In the present study, the coexistence of both elevated NT-proBNP and a detectable troponin level was uncommon, but was associated with a 3.2-fold increased risk of death. The effects of NT-proBNP and TnT were independent of each other, which is in accord with their differing pathophysiologic roles. It is likely that each marker identifies a distinct physiology, either of which confers increased risk. It is plausible that the simultaneous presence of subclinical myocardial ischemia and increased left ventricular wall stretch portends an outcome worse than either factor alone. Both NT-proBNP and TnT measurements may prove clinically useful in identifying a high-risk population with subclinical CVD in whom aggressive preventive measures may be warranted. Further studies are needed to evaluate this possibility. Both TnT and NT-proBNP added significantly to risk prediction by the Framingham score, with elevated levels of either marker predicting an increased hazard of death, irrespective of Framingham risk level. Although both biomarkers improved the AUC for prediction of CVD death and all-cause mortality, NT-proBNP raised the AUCs more than TnT. Elevated NT-proBNP is also more prevalent than detectable TnT, and is therefore better suited to screening.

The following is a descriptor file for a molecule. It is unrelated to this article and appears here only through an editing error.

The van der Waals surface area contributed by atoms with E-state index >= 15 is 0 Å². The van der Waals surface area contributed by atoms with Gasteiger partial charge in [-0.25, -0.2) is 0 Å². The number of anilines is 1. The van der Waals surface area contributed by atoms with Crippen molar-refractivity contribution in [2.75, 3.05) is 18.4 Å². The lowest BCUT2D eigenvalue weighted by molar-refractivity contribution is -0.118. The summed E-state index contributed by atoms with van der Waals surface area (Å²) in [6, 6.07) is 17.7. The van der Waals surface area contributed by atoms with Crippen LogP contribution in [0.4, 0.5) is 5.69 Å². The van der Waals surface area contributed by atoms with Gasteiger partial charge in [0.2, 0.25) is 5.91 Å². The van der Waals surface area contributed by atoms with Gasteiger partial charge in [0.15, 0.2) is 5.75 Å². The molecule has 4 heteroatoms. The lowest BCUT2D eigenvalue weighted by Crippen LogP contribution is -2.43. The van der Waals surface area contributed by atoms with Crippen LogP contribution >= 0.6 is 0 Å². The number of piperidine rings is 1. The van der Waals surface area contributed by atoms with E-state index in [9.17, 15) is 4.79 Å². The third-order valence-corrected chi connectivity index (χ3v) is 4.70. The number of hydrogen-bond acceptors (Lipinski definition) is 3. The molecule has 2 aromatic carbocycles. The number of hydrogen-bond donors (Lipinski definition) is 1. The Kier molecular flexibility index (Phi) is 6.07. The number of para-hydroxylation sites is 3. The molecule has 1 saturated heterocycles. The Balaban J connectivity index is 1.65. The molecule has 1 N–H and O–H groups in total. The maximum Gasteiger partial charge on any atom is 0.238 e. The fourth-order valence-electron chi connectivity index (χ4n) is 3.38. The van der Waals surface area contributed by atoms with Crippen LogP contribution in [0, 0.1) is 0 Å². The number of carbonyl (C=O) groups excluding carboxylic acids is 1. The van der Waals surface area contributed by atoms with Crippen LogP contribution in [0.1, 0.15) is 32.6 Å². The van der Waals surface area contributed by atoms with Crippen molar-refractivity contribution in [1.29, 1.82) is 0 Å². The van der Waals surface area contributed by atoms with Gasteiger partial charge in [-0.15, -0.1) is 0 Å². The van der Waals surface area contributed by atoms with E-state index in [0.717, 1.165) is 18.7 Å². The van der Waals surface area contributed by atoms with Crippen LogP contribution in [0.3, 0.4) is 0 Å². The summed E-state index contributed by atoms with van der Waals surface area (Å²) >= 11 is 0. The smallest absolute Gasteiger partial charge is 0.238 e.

This study has several limitations. Because the Rancho Bernardo Study consists primarily of middle-class to upper-middle-class adults of European ancestry, the results may not be generalizable to other ethnic and socioeconomic groups. Baseline CHD events were based on self-report of prior coronary revascularization or of a physician diagnosis, which could have resulted in misclassification. However, at an earlier Rancho Bernardo study visit, 85% of reported cardiovascular events were confirmed in the 30% subset that had medical records permitting validation. Also, this study had small numbers of individuals with measurable TnT, limiting our ability to identify all important predictors of detectable TnT levels and our power to detect significant associations with CVD mortality after excluding participants with baseline CHD. Nonetheless, we were able to show a significant association for both TnT and NT-proBNP with all-cause mortality even after excluding participants with baseline CHD. In this case both TnT and NT-proBNP remained independent predictors of death.